As awkward as crowd-less Bundesliga games were, better get used to them if you want NFL, NBA back

The resumption of top-flight German soccer over the weekend didn’t just provide a glimmer of hope that North American leagues like the NFL and NBA can follow suit. The Bundesliga’s return also offered a sobering glimpse of what games will look like without fans in the age of the coronavirus.

And it was weird. You might even hate it. But if you want to watch live sports again, you’d better get used to it.

Because if professional and college football and basketball (and so many others) are able to come back this year at all — and that remains a significant if — this is what the games are going to look like.

“It was certainly different,” Robert Klein, the CEO of Bundesliga International, told Yahoo Sports on Monday. “No one is ignoring the fact that we would prefer the fans to be there.”

For the foreseeable future, that’s simply not realistic. Every North American league that is considering restarting over the next couple of months — Major League Baseball, the NBA, NHL and MLS among them — agrees that spectators will not be permitted initially.

Sports on this continent could look even more strange than the matches that are taking place in Germany. Bundesliga clubs are staging matches inside their own venues, while their USA-based counterparts explore plans to play in one (or multiple) centralized locations hosting many teams.

NFL and NBA fans need to get used to seeing games played in empty arenas, as German soccer matches were over the weekend. (Lars Baron/Getty Images)
NFL and NBA fans need to get used to seeing games played in empty arenas, as German soccer matches were over the weekend. (Lars Baron/Getty Images)

For those watching the Bundesliga from afar, the venues might have provided the only sense of normalcy. Coaches, trainers and even reserve players wore protective masks on the sidelines. Those on the field engaged in a hotly contested contact sport were warned against unnecessarily touching their opponents and even each other. On Saturday, Hertha Berlin’s players were reprimanded for hugging following a goal. In the absence of crowd noice, the sound of birds singing during Sunday’s contest between Bayern Munich and Union Berlin was positively disorienting.

“You shoot, you score, you make a great pass and nothing happens,” Borussia Dortmund manager Lucien Favre said following his team’s 4-0 win over Schalke.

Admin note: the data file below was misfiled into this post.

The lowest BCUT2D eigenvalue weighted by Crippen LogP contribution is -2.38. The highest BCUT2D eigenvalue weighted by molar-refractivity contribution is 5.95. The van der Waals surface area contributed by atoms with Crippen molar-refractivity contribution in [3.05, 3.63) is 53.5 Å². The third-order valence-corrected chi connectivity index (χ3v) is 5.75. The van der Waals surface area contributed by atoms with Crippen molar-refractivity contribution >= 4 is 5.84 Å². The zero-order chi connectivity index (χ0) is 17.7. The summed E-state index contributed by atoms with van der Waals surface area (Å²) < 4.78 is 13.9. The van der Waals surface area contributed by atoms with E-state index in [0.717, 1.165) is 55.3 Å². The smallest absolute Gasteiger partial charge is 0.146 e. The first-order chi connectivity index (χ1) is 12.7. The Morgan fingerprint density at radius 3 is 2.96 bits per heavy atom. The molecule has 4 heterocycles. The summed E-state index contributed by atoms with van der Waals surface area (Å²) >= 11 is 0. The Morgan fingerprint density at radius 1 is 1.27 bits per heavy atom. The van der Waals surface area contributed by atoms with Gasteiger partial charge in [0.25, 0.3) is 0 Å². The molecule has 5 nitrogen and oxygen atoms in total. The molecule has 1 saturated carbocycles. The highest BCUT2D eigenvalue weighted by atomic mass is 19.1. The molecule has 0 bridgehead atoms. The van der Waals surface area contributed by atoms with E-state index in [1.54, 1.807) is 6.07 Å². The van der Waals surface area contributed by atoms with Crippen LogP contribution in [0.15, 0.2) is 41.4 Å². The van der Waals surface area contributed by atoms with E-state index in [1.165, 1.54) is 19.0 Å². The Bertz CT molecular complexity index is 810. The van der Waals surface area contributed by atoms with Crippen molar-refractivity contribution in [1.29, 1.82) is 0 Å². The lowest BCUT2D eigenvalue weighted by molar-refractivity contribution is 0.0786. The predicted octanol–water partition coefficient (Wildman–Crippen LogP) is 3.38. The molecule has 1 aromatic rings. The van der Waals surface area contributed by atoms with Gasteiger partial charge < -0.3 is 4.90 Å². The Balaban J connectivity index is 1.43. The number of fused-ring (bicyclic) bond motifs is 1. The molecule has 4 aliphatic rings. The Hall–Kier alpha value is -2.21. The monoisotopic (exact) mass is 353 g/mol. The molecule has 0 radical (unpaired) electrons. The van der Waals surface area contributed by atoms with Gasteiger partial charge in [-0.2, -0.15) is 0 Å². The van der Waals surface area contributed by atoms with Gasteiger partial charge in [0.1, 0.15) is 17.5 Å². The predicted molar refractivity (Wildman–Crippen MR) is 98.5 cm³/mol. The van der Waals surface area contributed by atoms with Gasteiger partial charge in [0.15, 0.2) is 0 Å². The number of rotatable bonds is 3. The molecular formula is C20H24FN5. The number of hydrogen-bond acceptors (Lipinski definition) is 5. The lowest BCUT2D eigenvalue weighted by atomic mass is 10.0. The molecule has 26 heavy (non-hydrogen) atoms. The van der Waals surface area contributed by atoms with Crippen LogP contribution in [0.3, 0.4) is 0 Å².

It was still better — a lot better — than nothing. The world has changed over the last couple months, forcing all of us to adapt in ways we couldn’t expect. Any discussion about the profound impact COVID-19 has had on sports needs to be framed within the greater context of a global heath crisis, which has already resulted in hundreds of thousands of deaths.

Against that backdrop, the return of any high-level sports at all should be considered a triumph, even if the cynics aren’t wrong when they point out that only money has moved leagues to reopen before they can guarantee the safety of everyone involved. Some players have even argued against resuming, while others contend that playing without paying customers in attendance makes the whole thing a farce.

But as French philosopher Voltaire famously observed, there is something to be said for not letting the perfect be the enemy of the good. And after occupying a world without sports since mid-March, it’s OK to be grateful for getting a tiny slice of regular life back, rather than sad that it’s not exactly how it was before.

“A game without fans has no soul,” former U.S. soccer coach Bob Bradley told reporters last month. “But this is different.”

Among other things, the last 10 weeks have demonstrated how quickly humans are capable of adapting to massive change. People will get used to watching games without fans. Other leagues will learn from the Bundesliga’s approach to playing in empty arenas. Over the weekend in Germany, local broadcaster Sky added artificial crowd noise — including club-specific songs and chants — to its telecasts. They won’t be the last.

“We will continue looking at that, seeing what technology we can bring in,” Klein said. “One thing we’re mindful of is we want to remain as authentic as possible.”

North American leagues tend to be more innovative than their historically buttoned-up European counterparts. They’re made for TV, anyway. Could it soon become routine for players, coaches and officials here to wear microphones during play, putting viewers at home in the middle of on-field interactions?

This is uncharted territory for everyone. Even without supporters in the seats, it may not work. A spike in positive tests could shut it all down again. This grand gamble is at least worth a shot, though, even if it’s far from ideal.

Especially when the alternative is no games at all.

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